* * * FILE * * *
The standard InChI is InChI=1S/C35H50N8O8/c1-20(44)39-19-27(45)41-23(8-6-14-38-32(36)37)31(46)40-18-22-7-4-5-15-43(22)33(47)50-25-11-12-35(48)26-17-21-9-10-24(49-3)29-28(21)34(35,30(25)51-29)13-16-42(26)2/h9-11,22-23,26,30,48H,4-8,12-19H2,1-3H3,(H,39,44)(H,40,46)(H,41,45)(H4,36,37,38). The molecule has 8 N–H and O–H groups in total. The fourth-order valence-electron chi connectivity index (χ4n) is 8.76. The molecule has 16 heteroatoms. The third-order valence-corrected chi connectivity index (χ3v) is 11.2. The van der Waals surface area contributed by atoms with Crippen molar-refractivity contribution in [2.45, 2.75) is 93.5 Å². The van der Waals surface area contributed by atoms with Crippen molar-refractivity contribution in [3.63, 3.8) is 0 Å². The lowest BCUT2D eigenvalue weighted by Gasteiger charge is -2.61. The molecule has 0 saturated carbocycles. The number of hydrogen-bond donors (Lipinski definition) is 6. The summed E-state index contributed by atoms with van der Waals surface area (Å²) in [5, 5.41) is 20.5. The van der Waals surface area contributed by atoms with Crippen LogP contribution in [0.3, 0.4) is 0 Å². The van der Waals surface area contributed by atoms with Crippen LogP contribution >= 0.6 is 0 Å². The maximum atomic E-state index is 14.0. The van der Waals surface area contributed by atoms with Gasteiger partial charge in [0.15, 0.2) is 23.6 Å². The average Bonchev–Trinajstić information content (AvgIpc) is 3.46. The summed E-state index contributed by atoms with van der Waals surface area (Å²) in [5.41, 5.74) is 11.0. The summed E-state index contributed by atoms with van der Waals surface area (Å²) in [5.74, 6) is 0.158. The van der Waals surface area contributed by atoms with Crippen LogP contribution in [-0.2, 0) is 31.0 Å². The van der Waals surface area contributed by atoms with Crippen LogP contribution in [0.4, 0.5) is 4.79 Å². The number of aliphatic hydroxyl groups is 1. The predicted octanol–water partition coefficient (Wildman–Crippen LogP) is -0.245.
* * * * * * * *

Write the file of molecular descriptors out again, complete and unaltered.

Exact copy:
The standard InChI is InChI=1S/C35H50N8O8/c1-20(44)39-19-27(45)41-23(8-6-14-38-32(36)37)31(46)40-18-22-7-4-5-15-43(22)33(47)50-25-11-12-35(48)26-17-21-9-10-24(49-3)29-28(21)34(35,30(25)51-29)13-16-42(26)2/h9-11,22-23,26,30,48H,4-8,12-19H2,1-3H3,(H,39,44)(H,40,46)(H,41,45)(H4,36,37,38). The molecule has 8 N–H and O–H groups in total. The fourth-order valence-electron chi connectivity index (χ4n) is 8.76. The molecule has 16 heteroatoms. The third-order valence-corrected chi connectivity index (χ3v) is 11.2. The van der Waals surface area contributed by atoms with Crippen molar-refractivity contribution in [2.45, 2.75) is 93.5 Å². The van der Waals surface area contributed by atoms with Crippen molar-refractivity contribution in [3.63, 3.8) is 0 Å². The lowest BCUT2D eigenvalue weighted by Gasteiger charge is -2.61. The molecule has 0 saturated carbocycles. The number of hydrogen-bond donors (Lipinski definition) is 6. The summed E-state index contributed by atoms with van der Waals surface area (Å²) in [5, 5.41) is 20.5. The van der Waals surface area contributed by atoms with Crippen LogP contribution in [0.3, 0.4) is 0 Å². The van der Waals surface area contributed by atoms with Crippen LogP contribution >= 0.6 is 0 Å². The maximum atomic E-state index is 14.0. The van der Waals surface area contributed by atoms with Gasteiger partial charge in [0.15, 0.2) is 23.6 Å². The average Bonchev–Trinajstić information content (AvgIpc) is 3.46. The summed E-state index contributed by atoms with van der Waals surface area (Å²) in [5.41, 5.74) is 11.0. The summed E-state index contributed by atoms with van der Waals surface area (Å²) in [5.74, 6) is 0.158. The van der Waals surface area contributed by atoms with Crippen LogP contribution in [-0.2, 0) is 31.0 Å². The van der Waals surface area contributed by atoms with Crippen LogP contribution in [0.4, 0.5) is 4.79 Å². The number of aliphatic hydroxyl groups is 1. The predicted octanol–water partition coefficient (Wildman–Crippen LogP) is -0.245.